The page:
Photo of happy, healthy child

Proton Therapy for Children

Mass General and the Department of Radiation Oncology have played a critical role in the development and refinement of proton radiotherapy. We have one of the largest pediatric programs in the world and have treated well over 1,600 children. We are the only proton center in New England, and an international referral center for pediatric radiation oncology.

Contact the Department of Radiation Oncology at: 617-724-1836

Support Our Research Reach us through Patient Gateway


The Francis H. Burr Proton Therapy Center at MGH, sculpture created by Aidan for Brick Fest Live LEGO® Fan Experience, April 2019

Mass General Hospital for Children’s Department of Radiation Oncology provides radiation therapy to treat a variety of tumors in children using the most current techniques available. The Mass General Department of Radiation Oncology was the first proton center in the United States to pioneer proton radiotherapy in the pediatric population and has been treating children with fractionated proton radiotherapy since 1974.

The goal of radiation therapy is to destroy or shrink tumor cells without damaging surrounding healthy tissue, often together with surgery and/or chemotherapy depending on the tumor that we are treating.

Radiation plans are custom designed for each patient in order to target the tumor with maximum sparing of healthy tissue. At Mass General we have access to many types of radiation including photons, electrons, and protons. Proton therapy is the most common form of radiation used to treat pediatric patients at Mass General.

An integral part of one of the world’s most distinguished medical centers, Mass General’s Francis H. Burr Proton Therapy Center represents the forefront of technological advances in radiation therapy coupled with expert, comprehensive, and compassionate family-centered care. We employ image guidance with all of our proton treatments and use both passively scattered 3D conformal proton radiotherapy as well as pencil beam scanning. Proton radiosurgery is also readily available. Proton radiation therapy is unique, because more than any other type of radiation, protons allow radiation to be directed to a very limited area, which reduces potential damage to nearby healthy tissues. This is particularly useful for certain tumor types in children where long-term effects on growth and development are very important. Children’s bodies are more vulnerable to the effects of radiation, so any healthy tissue that can be spared becomes vital.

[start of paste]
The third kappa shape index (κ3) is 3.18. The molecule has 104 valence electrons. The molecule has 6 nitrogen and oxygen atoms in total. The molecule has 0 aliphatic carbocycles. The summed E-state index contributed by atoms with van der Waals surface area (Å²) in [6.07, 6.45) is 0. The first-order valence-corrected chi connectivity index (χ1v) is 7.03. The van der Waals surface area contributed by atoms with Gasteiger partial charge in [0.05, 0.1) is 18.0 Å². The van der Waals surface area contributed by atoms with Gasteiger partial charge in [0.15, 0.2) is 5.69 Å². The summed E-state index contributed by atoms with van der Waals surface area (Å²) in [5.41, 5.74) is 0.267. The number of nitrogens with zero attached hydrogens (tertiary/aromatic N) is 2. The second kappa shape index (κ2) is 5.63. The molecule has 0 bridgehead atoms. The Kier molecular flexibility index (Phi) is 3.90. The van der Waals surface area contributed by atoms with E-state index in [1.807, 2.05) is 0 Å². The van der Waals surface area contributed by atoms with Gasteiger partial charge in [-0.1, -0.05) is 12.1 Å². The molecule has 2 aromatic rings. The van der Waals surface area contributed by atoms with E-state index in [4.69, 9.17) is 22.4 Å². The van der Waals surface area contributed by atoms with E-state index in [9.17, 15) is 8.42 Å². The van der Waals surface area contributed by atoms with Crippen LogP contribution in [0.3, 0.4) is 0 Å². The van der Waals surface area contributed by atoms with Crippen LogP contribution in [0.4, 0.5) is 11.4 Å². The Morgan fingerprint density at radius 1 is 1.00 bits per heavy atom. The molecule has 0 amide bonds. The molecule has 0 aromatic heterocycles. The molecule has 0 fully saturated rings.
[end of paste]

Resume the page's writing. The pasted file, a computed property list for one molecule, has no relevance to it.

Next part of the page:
In addition to proton therapy, MassGeneral Hospital for Children also provides state-of-the-art stereotactic radiosurgery (SRS), stereotactic radiation therapy (SRT), and intensity modulated radiation therapy (IMRT). In all types of radiation, our radiation oncologists work with clinical physicists to bring the latest technological developments to our patients, from respiratory or cardiac gating, to cone-beam CT, and adaptive radiotherapeutic planning. Treatment plans are created using the most advanced computing and imaging techniques. Our radiation oncologists and physicists have access to a complete array of devices to carefully administer radiation to target tissues while minimizing radiation exposure to uninvolved tissue.

Multidisciplinary Treatment for Complex Diagnoses

We understand that having a sick child is stressful for the child, parents, siblings and other family members. It is our goal to provide the highest quality care, while considering the unique needs of children with cancer and their families. For this reason, we have a multidisciplinary team approach. Our experienced and dynamic team includes specialists in pediatric oncology, pediatric radiation oncology, pediatric surgery, pediatric neurosurgery, pediatric neuroradiology, pediatric neurology, pediatric anesthesia, pediatric rehabilitation, pediatric nursing, social work, child life, and other support staff. Massachusetts General Hospital is home to the Katherine Gallagher Integrative Therapies Program which offers wellness services, free of charge, including music, art, massage, and acupuncture. These wonderful activities are open to patients and their families.